Abstract: Ground-penetrating radar (GPR) has been widely used for non-destructive inspection of subsurface structures. In GPR inverse problem, the recorded GPR data is used to reconstruct subsurface permittivity maps, of great significance for mapping the subsurface utilities as well as detecting, recognizing, and monitoring the subsurface objects and living entities (such as tree roots). Traditional iterative algorithms developed for reconstructing permittivity maps from GPR data suffer from high computational costs and low accuracy when applied to complex scenarios. To tackle these issues, deep learning-based techniques have recently been proposed to characterize the mapping from the GPR data to the subsurface permittivity maps. However, these deep learning techniques suffer from three limitations. First, these techniques only take into account the ideal homogeneous soil environments; the noise and clutter due to heterogeneity of the subsurface environment are neglected, which can severely interfere with the objects’ signatures and lower the accuracy of reconstructed permittivity maps. Second, since these techniques only reconstruct the 2D (sectional) permittivity maps from B-scans, they cannot provide 3D geometrical information about the subsurface objects, such as their complete shapes and orientations. Third, these techniques use traditional physics-based GPR forward solvers for dataset generation, which require excessive computational time, especially when a large dataset is required for training and testing stages. To address these limitations of deep learning algorithms for GPR data inversion and imaging, three deep learning-based approaches for reconstructing 2D/3D subsurface permittivity maps and generating B-scans for given subsurface scenarios are proposed in this thesis. First, a two-stage deep neural network (DNN), called DMRF-UNet, is proposed to reconstruct the permittivity distributions of subsurface objects from GPR B-scans under heterogeneous soil conditions. In the first stage, a U-shape DNN with multi-receptive-field convolutions (MRF-UNet1) is built to remove the clutter due to the inhomogeneity of the heterogeneous soil. Then the denoised B-scan from the MRF-UNet1 is combined with the noisy B-scan to be inputted to the DNN in the second stage (MRF-UNet2). The MRF-UNet2 learns the inverse mapping relationship and reconstructs the permittivity distribution of subsurface objects. To avoid information loss, an end-to-end training method combining the loss functions of two stages is introduced. A wide range of subsurface heterogeneous scenarios and B-scans are generated to evaluate the inversion performance. The tests performed on numerical and real measurement data show that the proposed network reconstructs the permittivities, shapes, sizes, and locations of subsurface objects with high accuracy. The comparison of the proposed DMRF-UNet with existing methods demonstrates its superiority for the inversion under heterogeneous soil conditions. Next, a 3D deep learning scheme, called 3DInvNet, is proposed to reconstruct 3D permittivity maps from GPR C-scans. The proposed scheme leverages a prior 3D CNN with a feature attention mechanism to suppress the noise in the C-scans due to subsurface heterogeneous soil environments. Then a 3D U-shaped encoder-decoder network with multi-scale feature aggregation modules is designed to establish the optimal inverse mapping from the denoised C-scans to 3D permittivity maps. Furthermore, a three-step separate learning strategy is employed to pre-train and fine-tune the networks. The proposed scheme is applied to numerical simulation as well as real measurement data. The quantitative and qualitative results show the networks’ capability, generalizability, and robustness in denoising GPR C-scans and reconstructing 3D permittivity maps of subsurface objects. Finally, to alleviate the computational burden of the training stage of the deep learning-based inversion and to rapidly generate a large and diverse dataset, a fast deep learning-based GPR forward solver is proposed to predict the GPR B-scans of subsurface objects buried in the heterogeneous soil. The proposed solver is constructed as a bimodal encoder-decoder neural network. Two encoders followed by an adaptive feature fusion module are designed to extract informative features from the subsurface permittivity and conductivity maps. The decoder subsequently constructs the B-scans from the fused feature representations. To enhance the network’s generalization capability, transfer learning is employed to fine-tune the network for new scenarios vastly different from those in the training set. Numerical results show that the proposed solver achieves a mean relative error of 1.28%. For predicting the B-scan of one subsurface object, the proposed solver requires 12 milliseconds, which is 22,500x less than the time required by a classical physics-based solver. With its excellent efficiency and generalization capability, this solver serves as a promising forward solver for data augmentation and training.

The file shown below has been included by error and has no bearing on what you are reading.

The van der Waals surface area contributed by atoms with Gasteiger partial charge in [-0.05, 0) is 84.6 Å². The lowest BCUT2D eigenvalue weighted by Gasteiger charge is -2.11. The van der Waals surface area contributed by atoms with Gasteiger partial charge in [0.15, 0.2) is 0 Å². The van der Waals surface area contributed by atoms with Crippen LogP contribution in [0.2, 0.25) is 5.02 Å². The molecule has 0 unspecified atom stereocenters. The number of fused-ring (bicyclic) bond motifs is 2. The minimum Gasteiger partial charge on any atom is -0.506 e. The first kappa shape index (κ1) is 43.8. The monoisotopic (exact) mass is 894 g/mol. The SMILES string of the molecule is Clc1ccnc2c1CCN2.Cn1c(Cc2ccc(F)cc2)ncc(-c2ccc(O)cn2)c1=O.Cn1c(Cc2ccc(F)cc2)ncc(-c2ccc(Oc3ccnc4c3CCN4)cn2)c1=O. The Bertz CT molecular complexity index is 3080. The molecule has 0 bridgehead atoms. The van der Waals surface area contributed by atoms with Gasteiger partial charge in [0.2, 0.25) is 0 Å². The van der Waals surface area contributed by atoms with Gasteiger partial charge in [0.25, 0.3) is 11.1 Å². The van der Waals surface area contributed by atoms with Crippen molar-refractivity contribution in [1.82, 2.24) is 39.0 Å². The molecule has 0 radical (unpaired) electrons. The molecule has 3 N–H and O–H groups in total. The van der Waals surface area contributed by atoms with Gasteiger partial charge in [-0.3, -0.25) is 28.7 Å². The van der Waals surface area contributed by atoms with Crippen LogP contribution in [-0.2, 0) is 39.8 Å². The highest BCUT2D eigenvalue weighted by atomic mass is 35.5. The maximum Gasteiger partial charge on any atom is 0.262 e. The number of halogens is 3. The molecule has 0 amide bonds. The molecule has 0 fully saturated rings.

URI: https://hdl.handle.net/10356/171847
DOI: 10.32657/10356/171847
Schools: School of Electrical and Electronic Engineering 
Rights: This work is licensed under a Creative Commons Attribution-NonCommercial 4.0 International License (CC BY-NC 4.0).
Fulltext Permission: open
Fulltext Availability: With Fulltext
Appears in Collections:EEE Theses